In Bali, Indonesia, there’s a town called Ubud, and in the center of Ubud are two temples. They’re on opposite sides of the road from each other but look identical. One is a temple for the faithful locals who worship there, the other across the street is said to be a replica for the tourists. Once inside the replica temple though, it’s never clear if the worshippers you see are performers, and if the ceremonies are authentic or completely fabricated. When I visited, it seemed that it was at least a possibility that however truly impressive it all was, I was only being allowed to see a performance of imitation tourist crap. But then I wondered if the authentic temple where tourists like me weren’t allowed to go, was actually empty. Maybe the ceremonies I saw in the replica temple were the only ceremonies that took place, and the so-called authentic temple was actually just a monument, a monument to the idea of the sacred. And maybe something sacred was being preserved but only by the relationship between these two identical temples. And then you could say then that the sacred, and indeed the intimate wasn’t really in either temple, but in the street between them.
The private in the public. The personal in the social.
The enclosed within the exposed. Vice versa.
A Polish guy goes to his first American ballgame. I’m half Polish and I love Polish jokes, so I’m going to tell you one. So, in this one, the Polish guy goes to his first American baseball game and as he enters a gigantic stadium, full of people, sounds, smells, and he’s amazed by the spectacle. And he knows, as if it’s instinct, what he’s supposed to do first—he goes straight to the concession stand and buys a beer, a hotdog, and a pretzel. He finds his seat, sits down but before he can take his first bite, he hears from somewhere out in the crowd, “Hey, Stanley!” and he stands up to see who it is, and when he does, spills his beer, his hot dog, and his pretzel. “Kurwa!” he shouts, and he looks around and he can’t tell who was calling him. So he goes back to the concession stand and this time he gets two of everything, and sits down- two beers, two hotdogs, two pretzels, extra honey mustard, and again he hears from somewhere in the crowd, “Hey! STANLEY!!!” and again, he stands up to look who it is and spills both his beers, his hot dogs, and his pretzels. He’s got ketchup and beer running down his pant legs, mustard all over his shirt, and now he’s getting really angry. “Kurwa Ma´c!” he curses, but now more determined than ever, he stomps back to the concession stand. This time, he orders three of everything, and an extra-large diet Coke and some M&Ms and cotton candy too. Finally, he sits down and sets everything perfectly in front of him, ready for the game to begin. But he hears it again, this time even louder, “HEY! STAN-LEY!!!” Immediately, he jumps up, and again everything spills all over him—his clothes are soaked in soda and beer and mustard and ketchup, there’re uneaten hotdogs and pretzels all around him, and now he’s really pissed. He’s looking all around the stadium, but he can’t find who it is that’s been calling him. So he stands up on his seat and shouts loud as he can into the massive crowd with his thick Polish Accent, “Look—I don’t know who you are and I don’t know where you’re sitting, but my name. Is not. STANLEY!!!!”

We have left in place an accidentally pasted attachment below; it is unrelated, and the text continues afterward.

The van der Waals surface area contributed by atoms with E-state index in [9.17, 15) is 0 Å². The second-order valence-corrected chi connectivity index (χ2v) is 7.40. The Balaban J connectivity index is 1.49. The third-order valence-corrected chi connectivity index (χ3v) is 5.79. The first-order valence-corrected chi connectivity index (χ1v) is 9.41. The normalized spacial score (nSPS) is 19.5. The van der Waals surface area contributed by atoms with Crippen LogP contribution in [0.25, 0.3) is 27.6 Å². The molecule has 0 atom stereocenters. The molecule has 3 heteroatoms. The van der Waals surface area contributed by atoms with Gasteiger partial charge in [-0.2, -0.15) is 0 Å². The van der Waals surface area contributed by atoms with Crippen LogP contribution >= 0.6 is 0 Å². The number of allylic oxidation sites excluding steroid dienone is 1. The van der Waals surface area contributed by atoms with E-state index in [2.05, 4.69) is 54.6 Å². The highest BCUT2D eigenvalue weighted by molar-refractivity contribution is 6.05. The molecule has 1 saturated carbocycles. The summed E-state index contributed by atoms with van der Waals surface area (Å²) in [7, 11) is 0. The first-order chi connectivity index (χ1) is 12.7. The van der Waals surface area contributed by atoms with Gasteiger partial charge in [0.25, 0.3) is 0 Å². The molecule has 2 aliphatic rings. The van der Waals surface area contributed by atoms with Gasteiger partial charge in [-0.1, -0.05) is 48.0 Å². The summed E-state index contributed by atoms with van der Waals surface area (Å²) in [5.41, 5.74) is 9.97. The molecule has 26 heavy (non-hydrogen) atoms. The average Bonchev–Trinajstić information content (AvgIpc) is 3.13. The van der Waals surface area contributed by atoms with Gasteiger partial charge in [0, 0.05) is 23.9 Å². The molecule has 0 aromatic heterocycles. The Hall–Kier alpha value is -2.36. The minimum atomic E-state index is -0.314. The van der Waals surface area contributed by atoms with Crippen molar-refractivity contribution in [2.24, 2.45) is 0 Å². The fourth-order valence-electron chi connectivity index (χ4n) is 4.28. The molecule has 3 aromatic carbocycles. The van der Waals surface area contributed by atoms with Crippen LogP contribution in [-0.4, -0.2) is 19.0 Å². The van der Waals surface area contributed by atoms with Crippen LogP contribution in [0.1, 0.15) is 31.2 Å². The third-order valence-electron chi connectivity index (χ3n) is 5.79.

Smart homes aren’t intimate, they’re personalized, automated, efficient. Intimacy is inefficient. Intimacy has nothing to do with the personal or sharing or exposing the personal. If I tell you my fetishes—a short but personal list—that admission wouldn’t demonstrate intimacy. Intimacy isn’t a by-product of truth, it’s a by-product of fiction, not a revelation of the actual but a revelation of the possible. Intimacy is the possibility of making fiction together. I can tell you that I love animal tail butt plugs, but it wouldn’t be intimacy until you ask whether I prefer wet or dry food.
And for the architects, who came to listen here today, you can’t build intimacy. Intimacy is like a sneeze—you can’t want it, you can apologize for it, or make it louder and more violent than it needs to be, but you can’t plan it. Intimacy isn’t transparency but turning the lights down won’t create intimacy either. You can’t make intimacy and you can’t design intimate spaces. You can make space for intimacy.
You can make spaces who plead to be misinterpreted, misappropriated, misnomer-ed, maybe you can make spaces that can only be defined by rumors and speculations. I went to a costume party once where the hosts told half the guests it was a Golf party, and half the guests it was a Goth party. That was intimate.
Intimacy isn’t found in objects or events, intimacy is found in objects who Event, or in events who Object. Maybe that doesn’t make any sense. But a space that doesn’t Event—and I don’t mean hosts events, or does events I mean, a space who doesn’t itself Event, is just an object who can’t invite the intimate. And maybe the other way around could be said, an event that doesn’t Object, doesn’t solidify into the form of an experience that’s there now and recognizable again later, even if it never physically existed—if that experience solidifies somewhere, somehow, it’s not just a passing event, it’s something that happened and became, it’s an event that Objected, and maybe that holds the potential to invite the intimate.
You can love something. You can know it well, or not know it at all but be so close to it that you begin to pretend, or, imagine, or, assume that it’s something else. Intimacy is the space to assume something else. My lover, she’s the chief of police. Kennis, I don’t know if you’re listening, but you’re the chief of police. You can love a person or a place and know it so well that you start to test if it could be something else, or something else too, and maybe if it could be everything else, and you try to move a thing outside of itself, or it moves you or both. And if not, you shake hands, take your receipts, and go your separate ways.
He was so intimate with his desk that he was known to sit on top of it, like it was a toilet, and try to write.